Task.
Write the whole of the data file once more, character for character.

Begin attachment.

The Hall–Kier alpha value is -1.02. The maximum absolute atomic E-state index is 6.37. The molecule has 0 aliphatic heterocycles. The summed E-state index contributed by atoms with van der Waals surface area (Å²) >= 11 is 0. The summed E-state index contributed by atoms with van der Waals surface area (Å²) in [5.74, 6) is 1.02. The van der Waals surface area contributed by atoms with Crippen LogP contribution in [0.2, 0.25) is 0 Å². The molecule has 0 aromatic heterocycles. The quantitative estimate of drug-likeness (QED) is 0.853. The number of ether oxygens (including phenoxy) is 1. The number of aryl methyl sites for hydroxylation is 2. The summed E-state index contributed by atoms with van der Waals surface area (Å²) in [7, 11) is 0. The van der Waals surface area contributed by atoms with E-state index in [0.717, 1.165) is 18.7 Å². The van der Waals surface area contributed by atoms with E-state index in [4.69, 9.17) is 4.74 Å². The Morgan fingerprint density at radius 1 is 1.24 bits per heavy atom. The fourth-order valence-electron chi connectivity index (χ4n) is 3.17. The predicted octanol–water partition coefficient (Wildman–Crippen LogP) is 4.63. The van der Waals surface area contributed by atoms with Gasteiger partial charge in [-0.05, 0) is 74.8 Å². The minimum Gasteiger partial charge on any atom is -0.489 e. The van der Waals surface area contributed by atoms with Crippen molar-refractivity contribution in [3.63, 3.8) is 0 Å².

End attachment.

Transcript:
The Hall–Kier alpha value is -1.02. The maximum absolute atomic E-state index is 6.37. The molecule has 0 aliphatic heterocycles. The summed E-state index contributed by atoms with van der Waals surface area (Å²) >= 11 is 0. The summed E-state index contributed by atoms with van der Waals surface area (Å²) in [5.74, 6) is 1.02. The van der Waals surface area contributed by atoms with Crippen LogP contribution in [0.2, 0.25) is 0 Å². The molecule has 0 aromatic heterocycles. The quantitative estimate of drug-likeness (QED) is 0.853. The number of ether oxygens (including phenoxy) is 1. The number of aryl methyl sites for hydroxylation is 2. The summed E-state index contributed by atoms with van der Waals surface area (Å²) in [7, 11) is 0. The van der Waals surface area contributed by atoms with E-state index in [0.717, 1.165) is 18.7 Å². The van der Waals surface area contributed by atoms with E-state index in [4.69, 9.17) is 4.74 Å². The Morgan fingerprint density at radius 1 is 1.24 bits per heavy atom. The fourth-order valence-electron chi connectivity index (χ4n) is 3.17. The predicted octanol–water partition coefficient (Wildman–Crippen LogP) is 4.63. The van der Waals surface area contributed by atoms with Gasteiger partial charge in [-0.05, 0) is 74.8 Å². The minimum Gasteiger partial charge on any atom is -0.489 e. The van der Waals surface area contributed by atoms with Crippen molar-refractivity contribution in [3.63, 3.8) is 0 Å².